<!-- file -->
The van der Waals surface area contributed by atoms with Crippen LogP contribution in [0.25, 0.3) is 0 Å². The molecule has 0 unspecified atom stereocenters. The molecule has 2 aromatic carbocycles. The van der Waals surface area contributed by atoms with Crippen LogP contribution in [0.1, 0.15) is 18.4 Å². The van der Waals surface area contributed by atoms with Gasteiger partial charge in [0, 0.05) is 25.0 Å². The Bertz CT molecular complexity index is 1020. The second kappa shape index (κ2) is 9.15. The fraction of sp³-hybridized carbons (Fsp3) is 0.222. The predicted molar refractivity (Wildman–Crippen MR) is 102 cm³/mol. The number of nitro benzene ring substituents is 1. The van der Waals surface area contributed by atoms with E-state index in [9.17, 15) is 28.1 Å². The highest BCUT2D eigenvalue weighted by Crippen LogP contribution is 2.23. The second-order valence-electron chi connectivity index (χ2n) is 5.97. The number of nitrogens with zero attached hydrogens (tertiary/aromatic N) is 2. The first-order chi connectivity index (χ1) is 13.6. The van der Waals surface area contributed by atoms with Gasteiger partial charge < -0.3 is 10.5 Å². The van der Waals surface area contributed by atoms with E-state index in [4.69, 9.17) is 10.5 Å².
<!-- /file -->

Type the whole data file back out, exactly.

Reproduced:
The van der Waals surface area contributed by atoms with Crippen LogP contribution in [0.25, 0.3) is 0 Å². The molecule has 0 unspecified atom stereocenters. The molecule has 2 aromatic carbocycles. The van der Waals surface area contributed by atoms with Crippen LogP contribution in [0.1, 0.15) is 18.4 Å². The van der Waals surface area contributed by atoms with Gasteiger partial charge in [0, 0.05) is 25.0 Å². The Bertz CT molecular complexity index is 1020. The second kappa shape index (κ2) is 9.15. The fraction of sp³-hybridized carbons (Fsp3) is 0.222. The predicted molar refractivity (Wildman–Crippen MR) is 102 cm³/mol. The number of nitro benzene ring substituents is 1. The van der Waals surface area contributed by atoms with E-state index in [9.17, 15) is 28.1 Å². The highest BCUT2D eigenvalue weighted by Crippen LogP contribution is 2.23. The second-order valence-electron chi connectivity index (χ2n) is 5.97. The number of nitrogens with zero attached hydrogens (tertiary/aromatic N) is 2. The first-order chi connectivity index (χ1) is 13.6. The van der Waals surface area contributed by atoms with Gasteiger partial charge < -0.3 is 10.5 Å². The van der Waals surface area contributed by atoms with E-state index in [4.69, 9.17) is 10.5 Å².